(This is part 2 of a 3-part series, part 1 is here)
Not every security vulnerability gets as much media attention as HeartBleed. True, there is a good reason for all the attention – labeled by some as a catastrophic development – and the general public should be made aware of the risks associated with the bug. Yet there are countless other risks that employees encounter on a daily basis which get far less attention, so the question becomes: how do we motivate our employees to pay attention to the seemingly mundane yet essential policies outlined in the company’s security plan?
Organizations can greatly increase the effectiveness of a security plan by recognizing and taking advantage of the ways in which employees’ motivation to comply with the plan can influence their intentions to do so. Specifically, management should seek to increase employee motivation (thereby increasing intention) for observance of security guidelines by creating an environment whereby:
These objectives, along with examples of effective methodologies to accomplish them, are discussed in the paragraphs below.
Most employees view information security as the obligation of the IT department only, so an initial goal for management should be to change this perception. One way to accomplish this can be with a casual reminder to all personnel that, as employees, they are the information agents of the organization, and as such the protection of organizational data is their responsibility as well. Additionally, the implementation of a company-wide reward/recognition program after measurable periods of incidence-free business operations can help create an incentive for increased security plan awareness.
Another popular misconception by employees is the belief that the security of organizational information should not a concern for them individually because, after all, it is organizational information – not their own, personal data. Thus, clearly communicating to the employee that they will, in fact, be personally affected by the loss of organizational information is another highly effective method for enhancing the motivation to follow a security policy. Informing the users that a lax attitude towards security could result in the theft and/or manipulation of employee data – since much of the organization’s sensitive data is personal employee information, such as social security numbers and payroll records – could have a far-reaching influence.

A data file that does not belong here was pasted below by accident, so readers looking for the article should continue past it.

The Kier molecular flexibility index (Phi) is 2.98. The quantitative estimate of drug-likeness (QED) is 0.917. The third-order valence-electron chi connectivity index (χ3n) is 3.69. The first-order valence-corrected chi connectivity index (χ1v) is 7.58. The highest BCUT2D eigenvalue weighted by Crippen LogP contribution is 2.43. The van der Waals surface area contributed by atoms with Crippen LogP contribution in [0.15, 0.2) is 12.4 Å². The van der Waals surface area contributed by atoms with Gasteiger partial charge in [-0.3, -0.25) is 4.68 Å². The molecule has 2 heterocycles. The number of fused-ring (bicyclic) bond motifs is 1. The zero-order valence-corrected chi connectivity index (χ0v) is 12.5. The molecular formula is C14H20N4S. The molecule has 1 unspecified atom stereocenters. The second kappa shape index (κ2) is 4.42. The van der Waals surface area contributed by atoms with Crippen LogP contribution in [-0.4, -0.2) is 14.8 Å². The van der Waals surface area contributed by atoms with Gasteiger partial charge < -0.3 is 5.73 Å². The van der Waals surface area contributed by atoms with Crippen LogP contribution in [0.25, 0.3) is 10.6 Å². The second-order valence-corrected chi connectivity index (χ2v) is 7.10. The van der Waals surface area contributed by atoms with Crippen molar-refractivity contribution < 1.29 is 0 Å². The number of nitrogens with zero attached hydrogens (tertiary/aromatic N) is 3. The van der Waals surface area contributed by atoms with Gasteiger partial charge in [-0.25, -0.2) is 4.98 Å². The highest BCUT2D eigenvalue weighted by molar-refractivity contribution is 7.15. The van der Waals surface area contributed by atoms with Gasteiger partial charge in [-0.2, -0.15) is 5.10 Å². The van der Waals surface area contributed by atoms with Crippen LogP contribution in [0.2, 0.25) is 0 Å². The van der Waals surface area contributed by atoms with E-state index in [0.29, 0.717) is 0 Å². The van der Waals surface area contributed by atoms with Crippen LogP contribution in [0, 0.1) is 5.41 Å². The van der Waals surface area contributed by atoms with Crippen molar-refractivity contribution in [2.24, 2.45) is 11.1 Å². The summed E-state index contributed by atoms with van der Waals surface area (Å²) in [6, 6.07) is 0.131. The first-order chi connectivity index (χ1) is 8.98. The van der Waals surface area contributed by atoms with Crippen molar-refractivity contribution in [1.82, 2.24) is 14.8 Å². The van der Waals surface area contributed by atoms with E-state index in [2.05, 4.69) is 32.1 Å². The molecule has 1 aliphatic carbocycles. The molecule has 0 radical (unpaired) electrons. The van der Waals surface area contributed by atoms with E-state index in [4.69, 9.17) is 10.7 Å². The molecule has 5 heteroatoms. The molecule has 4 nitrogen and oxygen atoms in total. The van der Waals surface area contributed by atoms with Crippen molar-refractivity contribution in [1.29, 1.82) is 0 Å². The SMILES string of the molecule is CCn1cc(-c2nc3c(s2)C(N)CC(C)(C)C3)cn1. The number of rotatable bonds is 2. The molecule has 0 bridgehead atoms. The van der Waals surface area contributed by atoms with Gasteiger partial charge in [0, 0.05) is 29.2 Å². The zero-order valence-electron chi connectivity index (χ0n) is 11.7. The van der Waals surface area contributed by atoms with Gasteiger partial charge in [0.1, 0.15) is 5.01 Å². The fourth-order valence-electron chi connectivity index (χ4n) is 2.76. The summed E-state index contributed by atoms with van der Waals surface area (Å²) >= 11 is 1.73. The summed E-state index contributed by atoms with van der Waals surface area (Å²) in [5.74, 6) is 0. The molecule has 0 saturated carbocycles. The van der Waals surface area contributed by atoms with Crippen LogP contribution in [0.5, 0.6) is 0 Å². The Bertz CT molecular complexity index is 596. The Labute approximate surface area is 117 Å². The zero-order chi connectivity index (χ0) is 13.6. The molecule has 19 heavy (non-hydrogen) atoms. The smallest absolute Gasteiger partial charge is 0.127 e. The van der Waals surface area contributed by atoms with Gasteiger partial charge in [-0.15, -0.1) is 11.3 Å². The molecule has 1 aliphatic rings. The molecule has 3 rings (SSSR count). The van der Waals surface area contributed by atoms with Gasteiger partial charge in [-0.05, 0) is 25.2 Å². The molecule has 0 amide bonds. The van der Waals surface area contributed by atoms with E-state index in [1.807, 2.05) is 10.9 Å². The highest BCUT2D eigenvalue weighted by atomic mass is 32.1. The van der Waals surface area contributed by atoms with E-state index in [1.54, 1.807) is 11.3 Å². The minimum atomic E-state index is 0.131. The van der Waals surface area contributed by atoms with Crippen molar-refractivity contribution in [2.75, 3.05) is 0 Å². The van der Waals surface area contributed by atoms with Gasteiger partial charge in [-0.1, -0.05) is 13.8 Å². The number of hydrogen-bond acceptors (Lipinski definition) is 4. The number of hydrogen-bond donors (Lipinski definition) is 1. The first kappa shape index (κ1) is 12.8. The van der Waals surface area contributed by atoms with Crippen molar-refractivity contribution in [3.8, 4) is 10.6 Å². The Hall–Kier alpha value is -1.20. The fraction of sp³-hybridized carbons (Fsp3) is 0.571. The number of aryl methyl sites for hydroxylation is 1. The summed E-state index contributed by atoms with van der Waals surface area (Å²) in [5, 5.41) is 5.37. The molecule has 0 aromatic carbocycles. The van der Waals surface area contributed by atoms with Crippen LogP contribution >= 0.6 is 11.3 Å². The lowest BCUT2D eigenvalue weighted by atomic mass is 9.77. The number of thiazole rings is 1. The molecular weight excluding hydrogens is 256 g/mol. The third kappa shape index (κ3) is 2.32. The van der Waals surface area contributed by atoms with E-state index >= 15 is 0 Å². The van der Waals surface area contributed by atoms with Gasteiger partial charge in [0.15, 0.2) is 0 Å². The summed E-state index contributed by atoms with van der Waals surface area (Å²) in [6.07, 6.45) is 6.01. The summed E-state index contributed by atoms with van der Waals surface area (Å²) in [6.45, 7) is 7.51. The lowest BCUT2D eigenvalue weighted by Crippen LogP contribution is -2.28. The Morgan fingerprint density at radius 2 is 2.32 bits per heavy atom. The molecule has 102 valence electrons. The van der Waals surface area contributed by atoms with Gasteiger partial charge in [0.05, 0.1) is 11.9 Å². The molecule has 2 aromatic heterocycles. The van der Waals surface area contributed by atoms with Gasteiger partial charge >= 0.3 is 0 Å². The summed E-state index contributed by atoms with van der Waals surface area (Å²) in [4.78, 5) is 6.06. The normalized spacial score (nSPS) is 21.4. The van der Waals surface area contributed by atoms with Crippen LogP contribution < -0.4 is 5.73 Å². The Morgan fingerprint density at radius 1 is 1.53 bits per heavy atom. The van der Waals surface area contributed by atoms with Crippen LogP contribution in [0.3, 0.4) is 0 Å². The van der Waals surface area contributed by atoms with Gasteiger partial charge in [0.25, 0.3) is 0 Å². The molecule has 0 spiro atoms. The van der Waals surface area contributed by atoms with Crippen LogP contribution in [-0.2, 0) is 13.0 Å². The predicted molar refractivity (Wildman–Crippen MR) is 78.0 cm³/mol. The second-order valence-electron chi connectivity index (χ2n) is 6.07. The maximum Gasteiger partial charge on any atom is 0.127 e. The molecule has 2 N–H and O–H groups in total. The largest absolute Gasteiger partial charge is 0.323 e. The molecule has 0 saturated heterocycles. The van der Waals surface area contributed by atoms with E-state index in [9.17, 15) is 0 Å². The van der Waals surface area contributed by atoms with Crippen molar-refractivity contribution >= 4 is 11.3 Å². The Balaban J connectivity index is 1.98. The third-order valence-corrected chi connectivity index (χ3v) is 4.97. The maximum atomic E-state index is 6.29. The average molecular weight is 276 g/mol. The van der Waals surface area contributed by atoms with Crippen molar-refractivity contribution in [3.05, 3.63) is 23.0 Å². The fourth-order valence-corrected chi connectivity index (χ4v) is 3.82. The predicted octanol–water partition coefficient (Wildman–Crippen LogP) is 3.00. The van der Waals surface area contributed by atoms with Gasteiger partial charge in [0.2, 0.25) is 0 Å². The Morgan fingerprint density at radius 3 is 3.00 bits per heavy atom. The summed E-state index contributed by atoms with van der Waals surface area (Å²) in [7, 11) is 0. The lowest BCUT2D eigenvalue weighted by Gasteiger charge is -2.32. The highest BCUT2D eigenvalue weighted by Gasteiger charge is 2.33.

Also, something as seemingly inconsequential as identifying the security personnel by name could have a great impact on risk perceptions. For example, instead of telling employees that “the Network group” is monitoring all Internet activity, stating that “John Smith and Bob Jones in the network group” are monitoring. In this way, the risk is individualized by the employee and the potential loss will be seen as more personally affecting.
Management must be cognizant of the organization-wide opinion of a security plan, as the influence of this opinion on employee intentions can be quite broad. Creating an environment where employees are able to voice their opinions/concerns over the security plan and are able to suggest improvements can help promote a positive attitude toward the proposed guidelines.
Also, the work atmosphere must be one which reinforces all employees’ consistent observance to the plan; therefore it is vital that the organization not only promotes the importance of following the policy but that they establish an analytical basis to measure employee adherence, such as setting monthly/yearly benchmarks for security success. Regardless of the particular method used, the main objective is to facilitate a culture of self-sustained reinforcement by increasing motivation and producing security-seeking intentions.
In Part 3 of this series, we will discuss effective techniques for reducing employees’ security-related errors by understanding the different types of errors and common causes of each. Stay tuned…
Gary Braglia is a Security Specialist at GreyCastle Security with over 10 years of experience as an IT professional. Gary began his career as an application developer with the NYS Office of Information Technology Services (ITS), is a graduate of SUNY Albany with a Master’s degree in Information Science (M.S.I.S.) and the owner of industry-recognized certifications including Tenable Certified Network Auditor (TCNA) and CompTIA Security+.
At GreyCastle, Gary consults with clients in a wide range of security domains, including penetration testing, vulnerability assessments, security assessments, network security, application security and policy development.